This past Friday, it hit me. We are living in a technological age that only a generation ago we couldn’t have imagined.
I was sitting in my car, watching the PGA Champ-ionship live, in high definition, on my cell phone. Perfect picture. Impeccable sound quality.
The more I watched, and the more I thought about it, the more improbable it seemed.
There were some guys with me who were about the same ages as my kids. They were not nearly as impressed. And it occurred to me that they had grown up with these magnificent toys. Things like cell phones, computers and a host of other mind-boggling inventions are everyday items to them, sort of like a landline telephone and three-station TV were to me.
And the things we enjoy now were written about in science fiction books.
When I was a child, televisions were huge, yet beautiful, pieces of furniture. There was a knob with 13 channels, but only three of them worked. You had to walk over to the set to change the channel, turn the volume up or down or to change the appearance of the picture. If you missed a show, you missed it. There was no pause, rewind, record or closed captions. The only “guide” was the local paper or TV Guide magazine. It received the signal from a huge, metal robot thing called an antenna attached to your roof. We got a color set when I was about 10, I think. My whole family just stared, fascinated.
Most homes had only one telephone. It had a dial with holes by the numbers. If someone called while you were on it, they got a busy signal. That was tough when you began dating and you wanted to talk to your girlfriend or boyfriend for hours at a time. When it rang, you had no idea who was calling until you answered it. Also, while you talked you were stuck right by the base because the handset was tethered to it by a cord. You stored a lot of phone numbers in your head because there were no “contacts” to choose from.
If you got lost driving around, you either had to stop and ask directions or find a phone booth. Most of us carried extra change for this very reason. If you broke down you either had to walk and find help or hope someone would stop and offer assistance. When you stopped for gas you didn’t have to get out and pump it. You’d run over a rubber hose and it would ring a bell inside the station. Then someone would come out and fill it up for you. A dollar would buy three gallons. They would also check your oil and tires at no extra charge. There were no groceries inside, but normally there was a candy and Coke machine. You could also get a map, usually free of charge, if you needed it. Ordinarily you’d need it. There was no GPS to let you know you made a wrong turn.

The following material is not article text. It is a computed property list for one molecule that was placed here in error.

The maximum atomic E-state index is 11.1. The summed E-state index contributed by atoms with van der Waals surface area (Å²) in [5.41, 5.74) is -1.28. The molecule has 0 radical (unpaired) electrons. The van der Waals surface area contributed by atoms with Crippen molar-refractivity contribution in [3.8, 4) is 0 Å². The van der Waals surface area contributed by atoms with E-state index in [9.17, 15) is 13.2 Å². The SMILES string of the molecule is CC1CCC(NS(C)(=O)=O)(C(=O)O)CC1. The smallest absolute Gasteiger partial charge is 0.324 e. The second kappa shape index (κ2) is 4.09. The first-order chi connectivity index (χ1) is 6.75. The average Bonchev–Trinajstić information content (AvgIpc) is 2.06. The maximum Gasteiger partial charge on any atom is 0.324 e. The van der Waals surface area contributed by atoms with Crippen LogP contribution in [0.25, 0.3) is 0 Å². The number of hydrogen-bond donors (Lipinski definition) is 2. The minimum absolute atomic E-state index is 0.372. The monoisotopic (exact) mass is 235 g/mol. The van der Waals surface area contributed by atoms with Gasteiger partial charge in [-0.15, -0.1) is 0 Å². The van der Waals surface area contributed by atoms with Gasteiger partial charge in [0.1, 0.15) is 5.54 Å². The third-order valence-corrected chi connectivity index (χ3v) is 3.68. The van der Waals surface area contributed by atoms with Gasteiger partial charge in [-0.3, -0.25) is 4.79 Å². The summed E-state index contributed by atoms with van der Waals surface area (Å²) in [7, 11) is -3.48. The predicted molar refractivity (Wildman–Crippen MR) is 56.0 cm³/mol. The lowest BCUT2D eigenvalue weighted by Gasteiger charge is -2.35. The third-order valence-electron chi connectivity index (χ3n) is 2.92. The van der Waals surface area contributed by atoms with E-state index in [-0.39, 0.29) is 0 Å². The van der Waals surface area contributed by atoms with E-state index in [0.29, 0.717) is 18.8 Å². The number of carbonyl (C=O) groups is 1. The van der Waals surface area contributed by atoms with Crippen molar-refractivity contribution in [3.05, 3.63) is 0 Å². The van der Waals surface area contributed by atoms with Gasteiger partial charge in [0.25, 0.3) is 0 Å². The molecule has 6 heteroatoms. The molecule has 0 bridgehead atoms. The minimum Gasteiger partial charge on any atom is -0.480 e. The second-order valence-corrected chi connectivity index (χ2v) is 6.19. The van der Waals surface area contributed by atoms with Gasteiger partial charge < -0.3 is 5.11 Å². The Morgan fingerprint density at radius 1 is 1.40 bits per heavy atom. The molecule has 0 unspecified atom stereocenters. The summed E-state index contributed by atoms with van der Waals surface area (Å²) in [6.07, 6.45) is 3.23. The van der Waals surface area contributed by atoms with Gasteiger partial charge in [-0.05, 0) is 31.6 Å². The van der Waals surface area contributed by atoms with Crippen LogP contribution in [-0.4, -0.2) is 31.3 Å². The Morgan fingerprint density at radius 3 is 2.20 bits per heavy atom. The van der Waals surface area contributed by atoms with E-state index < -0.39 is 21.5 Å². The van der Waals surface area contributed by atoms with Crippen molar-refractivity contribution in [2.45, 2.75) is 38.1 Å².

Entertainment during the long vacation drives were usually comic books and naps, with complete boredom in between. There were no movies, video games or texting. Radio stations would peter out a few miles outside of town, and you were forced to channel surf across the radio dial. People would actually mail postcards which said, “Wish you were here!” because long distance wasn’t free. In fact, it was quite expensive.
Pictures you took weren’t available to look at until after the vacation was over. You just saved up the rolls of film and took them to a film developer once you got home. If you blew the shot, too bad. Normally it took two to three days before you could pick them up, but you could get them in 24 hours if you were willing to pay extra.
Research for school homework was done using encyclopedias. You actually had to know how to spell, and if you didn’t know a word your mom or dad loved to say, “We have a dictionary. Look it up!” We typed our papers on a typewriter, and if we misspelled a word we’d paint over it with liquid paper, wait for it to dry and re-type it. A little bell would let us know when we were close to the end of a line. You had to watch to make sure you didn’t overshoot the bottom of the page.
I could go on and on.
Of course, this same column could have been written by someone 60 years ago, about how they grew up before TV, radio, automobiles, air-conditioning and indoor plumbing. And 60 years from now a columnist may write about how slow travel used to be before cars could fly.
I better get this in before deadline.
Bartlett resident Rick Jacobs is a regular columnist for the Express. Contact him at email@example.com.